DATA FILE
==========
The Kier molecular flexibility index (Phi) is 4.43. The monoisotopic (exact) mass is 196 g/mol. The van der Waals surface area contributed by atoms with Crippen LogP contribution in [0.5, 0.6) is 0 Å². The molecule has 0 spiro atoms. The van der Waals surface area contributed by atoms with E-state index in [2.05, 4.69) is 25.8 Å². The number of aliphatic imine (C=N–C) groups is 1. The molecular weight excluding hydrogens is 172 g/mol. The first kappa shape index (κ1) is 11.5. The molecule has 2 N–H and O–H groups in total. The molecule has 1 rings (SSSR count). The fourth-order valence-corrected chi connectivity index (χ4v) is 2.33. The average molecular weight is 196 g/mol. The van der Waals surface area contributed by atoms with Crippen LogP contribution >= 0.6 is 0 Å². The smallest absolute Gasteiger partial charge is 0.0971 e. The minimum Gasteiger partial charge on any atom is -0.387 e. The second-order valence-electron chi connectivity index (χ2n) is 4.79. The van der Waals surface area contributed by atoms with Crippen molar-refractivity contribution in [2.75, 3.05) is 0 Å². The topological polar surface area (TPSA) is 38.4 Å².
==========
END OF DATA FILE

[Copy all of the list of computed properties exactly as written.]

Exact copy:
The Kier molecular flexibility index (Phi) is 4.43. The monoisotopic (exact) mass is 196 g/mol. The van der Waals surface area contributed by atoms with Crippen LogP contribution in [0.5, 0.6) is 0 Å². The molecule has 0 spiro atoms. The van der Waals surface area contributed by atoms with E-state index in [2.05, 4.69) is 25.8 Å². The number of aliphatic imine (C=N–C) groups is 1. The molecular weight excluding hydrogens is 172 g/mol. The first kappa shape index (κ1) is 11.5. The molecule has 2 N–H and O–H groups in total. The molecule has 1 rings (SSSR count). The fourth-order valence-corrected chi connectivity index (χ4v) is 2.33. The average molecular weight is 196 g/mol. The van der Waals surface area contributed by atoms with Crippen LogP contribution >= 0.6 is 0 Å². The smallest absolute Gasteiger partial charge is 0.0971 e. The minimum Gasteiger partial charge on any atom is -0.387 e. The second-order valence-electron chi connectivity index (χ2n) is 4.79. The van der Waals surface area contributed by atoms with Crippen molar-refractivity contribution in [2.75, 3.05) is 0 Å². The topological polar surface area (TPSA) is 38.4 Å².